Compare any two graphics cards:
Geforce GTX 690 vs Geforce GTX 770
IntroThe Geforce GTX 690 has a GPU clock speed of 915 MHz, and the 2048 MB of GDDR5 memory runs at 1502 MHz through a 256-bit bus. It also is made up of 1536 Stream Processors, 128 Texture Address Units, and 32 ROPs.
Compare those specifications to the Geforce GTX 770, which comes with GPU clock speed of 1046 MHz, and 2048 MB of GDDR5 memory set to run at 1753 MHz through a 256-bit bus. It also features 1536 SPUs, 128 Texture Address Units, and 32 ROPs.
Power Usage and Theoretical Benchmarks
Power Consumption (Max TDP)
The Geforce GTX 690 should in theory be a lot faster than the Geforce GTX 770 overall. (explain)
Texel RateThe Geforce GTX 690 will be much (about 75%) better at texture filtering than the Geforce GTX 770. (explain)
Pixel RateIf using a high screen resolution is important to you, then the Geforce GTX 690 is superior to the Geforce GTX 770, by far. (explain)
Please note that the above 'benchmarks' are all just theoretical - the results were calculated based on the card's specifications, and real-world performance may (and probably will) vary at least a bit.
One or more cards in this comparison are multi-core. This means that their bandwidth, texel and pixel rates are theoretically doubled - this does not mean the card will actually perform twice as fast, but only that it should in theory be able to. Actual game benchmarks will give a more accurate idea of what it's capable of.
Please note that the price comparisons are based on search keywords - sometimes it might show cards with very similar names that are not exactly the same as the one chosen in the comparison. We do try to filter out the wrong results as best we can, though.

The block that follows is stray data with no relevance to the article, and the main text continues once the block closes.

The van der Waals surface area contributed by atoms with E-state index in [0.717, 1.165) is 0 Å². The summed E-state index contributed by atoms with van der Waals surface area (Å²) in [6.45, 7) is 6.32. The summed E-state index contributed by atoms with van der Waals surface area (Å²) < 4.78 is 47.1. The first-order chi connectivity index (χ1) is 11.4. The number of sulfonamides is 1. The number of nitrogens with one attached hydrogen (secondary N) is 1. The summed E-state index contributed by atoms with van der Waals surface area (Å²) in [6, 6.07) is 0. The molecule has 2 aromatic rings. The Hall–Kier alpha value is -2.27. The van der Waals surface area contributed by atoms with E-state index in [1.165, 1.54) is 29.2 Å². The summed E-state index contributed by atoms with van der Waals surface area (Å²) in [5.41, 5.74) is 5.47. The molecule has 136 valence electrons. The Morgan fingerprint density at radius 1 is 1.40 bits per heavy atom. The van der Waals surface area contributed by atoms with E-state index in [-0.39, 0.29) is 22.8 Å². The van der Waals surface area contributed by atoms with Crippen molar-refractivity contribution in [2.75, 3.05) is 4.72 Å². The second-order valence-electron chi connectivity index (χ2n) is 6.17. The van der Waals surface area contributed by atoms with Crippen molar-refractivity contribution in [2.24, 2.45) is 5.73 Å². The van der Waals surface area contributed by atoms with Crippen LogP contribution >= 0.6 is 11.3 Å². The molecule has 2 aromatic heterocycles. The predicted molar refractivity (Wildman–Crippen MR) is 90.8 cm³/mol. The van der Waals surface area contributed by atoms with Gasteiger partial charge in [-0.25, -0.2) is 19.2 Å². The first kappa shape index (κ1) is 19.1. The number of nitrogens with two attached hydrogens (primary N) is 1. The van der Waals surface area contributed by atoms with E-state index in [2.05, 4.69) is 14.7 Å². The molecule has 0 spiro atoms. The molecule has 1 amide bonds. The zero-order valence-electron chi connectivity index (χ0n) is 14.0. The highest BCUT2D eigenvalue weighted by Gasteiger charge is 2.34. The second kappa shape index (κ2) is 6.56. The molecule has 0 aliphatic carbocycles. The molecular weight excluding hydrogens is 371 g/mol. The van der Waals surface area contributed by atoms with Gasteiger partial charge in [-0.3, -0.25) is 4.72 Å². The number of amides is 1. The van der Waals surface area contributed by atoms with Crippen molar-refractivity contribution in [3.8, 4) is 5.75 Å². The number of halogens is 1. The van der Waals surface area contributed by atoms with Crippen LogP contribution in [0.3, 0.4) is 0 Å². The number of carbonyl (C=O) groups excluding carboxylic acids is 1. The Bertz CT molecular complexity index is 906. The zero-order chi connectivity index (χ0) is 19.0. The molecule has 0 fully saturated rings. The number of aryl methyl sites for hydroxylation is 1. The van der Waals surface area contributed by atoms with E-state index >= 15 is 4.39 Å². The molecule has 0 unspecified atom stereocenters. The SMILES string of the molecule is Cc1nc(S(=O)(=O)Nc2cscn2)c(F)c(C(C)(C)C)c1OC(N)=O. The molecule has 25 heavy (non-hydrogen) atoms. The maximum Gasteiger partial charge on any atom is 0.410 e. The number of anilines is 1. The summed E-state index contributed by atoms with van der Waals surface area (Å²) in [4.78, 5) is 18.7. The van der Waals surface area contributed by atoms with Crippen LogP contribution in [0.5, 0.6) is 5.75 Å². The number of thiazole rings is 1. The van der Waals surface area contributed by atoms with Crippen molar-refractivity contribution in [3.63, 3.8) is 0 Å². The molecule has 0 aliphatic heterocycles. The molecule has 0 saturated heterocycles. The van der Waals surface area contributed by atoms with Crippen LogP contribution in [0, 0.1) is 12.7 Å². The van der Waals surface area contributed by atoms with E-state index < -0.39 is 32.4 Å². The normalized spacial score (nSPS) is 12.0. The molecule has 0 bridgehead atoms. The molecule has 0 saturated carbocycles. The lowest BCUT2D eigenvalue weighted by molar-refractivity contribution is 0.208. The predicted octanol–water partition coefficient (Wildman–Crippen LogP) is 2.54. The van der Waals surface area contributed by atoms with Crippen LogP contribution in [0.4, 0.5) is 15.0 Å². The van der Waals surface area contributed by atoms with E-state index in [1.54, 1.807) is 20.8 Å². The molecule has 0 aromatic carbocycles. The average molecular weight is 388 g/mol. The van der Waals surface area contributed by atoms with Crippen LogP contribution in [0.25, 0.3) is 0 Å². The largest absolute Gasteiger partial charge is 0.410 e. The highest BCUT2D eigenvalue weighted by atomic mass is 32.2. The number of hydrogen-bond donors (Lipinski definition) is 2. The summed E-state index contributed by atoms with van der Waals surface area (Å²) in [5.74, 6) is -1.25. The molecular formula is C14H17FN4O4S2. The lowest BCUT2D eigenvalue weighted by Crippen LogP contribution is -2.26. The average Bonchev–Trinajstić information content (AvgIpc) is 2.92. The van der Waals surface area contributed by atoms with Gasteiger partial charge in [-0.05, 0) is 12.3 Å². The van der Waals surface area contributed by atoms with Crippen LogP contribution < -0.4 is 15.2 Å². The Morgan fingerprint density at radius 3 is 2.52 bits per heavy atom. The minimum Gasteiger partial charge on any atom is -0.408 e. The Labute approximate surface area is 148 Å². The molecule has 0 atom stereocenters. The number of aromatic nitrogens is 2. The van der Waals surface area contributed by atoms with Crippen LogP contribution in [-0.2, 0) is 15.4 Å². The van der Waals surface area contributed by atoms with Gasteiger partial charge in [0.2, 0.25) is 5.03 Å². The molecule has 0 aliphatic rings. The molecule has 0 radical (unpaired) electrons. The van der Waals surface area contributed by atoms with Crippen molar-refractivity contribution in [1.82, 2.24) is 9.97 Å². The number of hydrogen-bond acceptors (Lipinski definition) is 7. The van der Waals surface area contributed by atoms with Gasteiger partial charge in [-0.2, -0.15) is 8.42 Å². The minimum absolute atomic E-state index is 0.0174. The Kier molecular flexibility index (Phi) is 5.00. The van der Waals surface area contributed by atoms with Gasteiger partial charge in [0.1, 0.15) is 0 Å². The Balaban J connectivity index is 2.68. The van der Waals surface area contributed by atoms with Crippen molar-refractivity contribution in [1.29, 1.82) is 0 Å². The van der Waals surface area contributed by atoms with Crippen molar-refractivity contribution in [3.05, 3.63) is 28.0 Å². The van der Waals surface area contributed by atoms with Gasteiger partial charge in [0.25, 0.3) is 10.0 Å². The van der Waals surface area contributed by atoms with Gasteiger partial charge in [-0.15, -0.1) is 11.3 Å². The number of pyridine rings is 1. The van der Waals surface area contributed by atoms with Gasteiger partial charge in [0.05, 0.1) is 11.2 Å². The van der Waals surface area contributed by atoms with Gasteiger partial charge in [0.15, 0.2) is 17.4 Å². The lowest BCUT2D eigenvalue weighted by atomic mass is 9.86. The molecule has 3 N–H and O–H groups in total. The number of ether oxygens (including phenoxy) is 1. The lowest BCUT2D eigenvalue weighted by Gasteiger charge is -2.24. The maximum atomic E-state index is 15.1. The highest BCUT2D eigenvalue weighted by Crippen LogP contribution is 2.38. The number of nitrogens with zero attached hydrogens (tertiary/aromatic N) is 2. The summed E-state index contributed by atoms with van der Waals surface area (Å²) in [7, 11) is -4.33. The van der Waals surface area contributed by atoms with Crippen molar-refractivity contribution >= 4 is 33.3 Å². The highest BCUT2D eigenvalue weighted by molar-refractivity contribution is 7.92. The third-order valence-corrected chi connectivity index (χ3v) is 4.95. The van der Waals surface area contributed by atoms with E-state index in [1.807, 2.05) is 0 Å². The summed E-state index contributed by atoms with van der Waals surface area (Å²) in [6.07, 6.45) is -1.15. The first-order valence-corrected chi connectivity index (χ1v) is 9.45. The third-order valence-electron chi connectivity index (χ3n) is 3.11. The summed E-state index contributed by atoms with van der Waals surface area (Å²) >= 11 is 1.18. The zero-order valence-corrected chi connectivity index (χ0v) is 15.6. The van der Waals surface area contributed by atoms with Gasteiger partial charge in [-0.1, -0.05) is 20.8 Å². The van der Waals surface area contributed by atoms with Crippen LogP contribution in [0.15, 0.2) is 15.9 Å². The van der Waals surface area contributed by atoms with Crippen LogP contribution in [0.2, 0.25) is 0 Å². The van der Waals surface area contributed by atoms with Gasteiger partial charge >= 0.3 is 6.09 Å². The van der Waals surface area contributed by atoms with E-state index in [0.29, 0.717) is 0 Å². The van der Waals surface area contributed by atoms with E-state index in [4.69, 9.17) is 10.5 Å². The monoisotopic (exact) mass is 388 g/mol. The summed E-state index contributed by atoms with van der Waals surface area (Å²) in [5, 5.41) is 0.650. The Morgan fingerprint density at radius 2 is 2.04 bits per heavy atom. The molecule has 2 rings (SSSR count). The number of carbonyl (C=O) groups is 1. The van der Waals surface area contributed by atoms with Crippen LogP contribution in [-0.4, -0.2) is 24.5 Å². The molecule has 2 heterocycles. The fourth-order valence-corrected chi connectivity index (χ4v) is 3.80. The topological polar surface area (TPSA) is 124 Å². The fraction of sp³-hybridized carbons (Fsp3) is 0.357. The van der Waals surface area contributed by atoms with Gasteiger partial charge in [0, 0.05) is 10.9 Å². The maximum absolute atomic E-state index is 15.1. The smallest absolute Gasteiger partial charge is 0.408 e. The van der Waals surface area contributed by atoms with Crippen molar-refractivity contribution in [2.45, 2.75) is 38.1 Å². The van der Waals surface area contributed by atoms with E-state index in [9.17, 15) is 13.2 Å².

Memory Bandwidth: Memory bandwidth is the maximum amount of information (in units of megabytes per second) that can be transferred across the external memory interface in one second. The number is calculated by multiplying the card's bus width by the speed of its memory. If it uses DDR type RAM, it must be multiplied by 2 again. If it uses DDR5, multiply by 4 instead. The higher the card's memory bandwidth, the faster the card will be in general. It especially helps with anti-aliasing, High Dynamic Range and high resolutions.
Texel Rate: Texel rate is the maximum texture map elements (texels) that can be processed per second. This number is worked out by multiplying the total amount of texture units by the core clock speed of the chip. The better this number, the better the card will be at texture filtering (anisotropic filtering - AF). It is measured in millions of texels processed in one second.
Pixel Rate: Pixel rate is the maximum number of pixels the video card can possibly record to the local memory in a second - measured in millions of pixels per second. The figure is calculated by multiplying the number of ROPs by the the card's clock speed. ROPs (Raster Operations Pipelines - aka Render Output Units) are responsible for outputting the pixels (image) to the screen. The actual pixel rate is also dependant on lots of other factors, most notably the memory bandwidth - the lower the bandwidth is, the lower the potential to get to the maximum fill rate.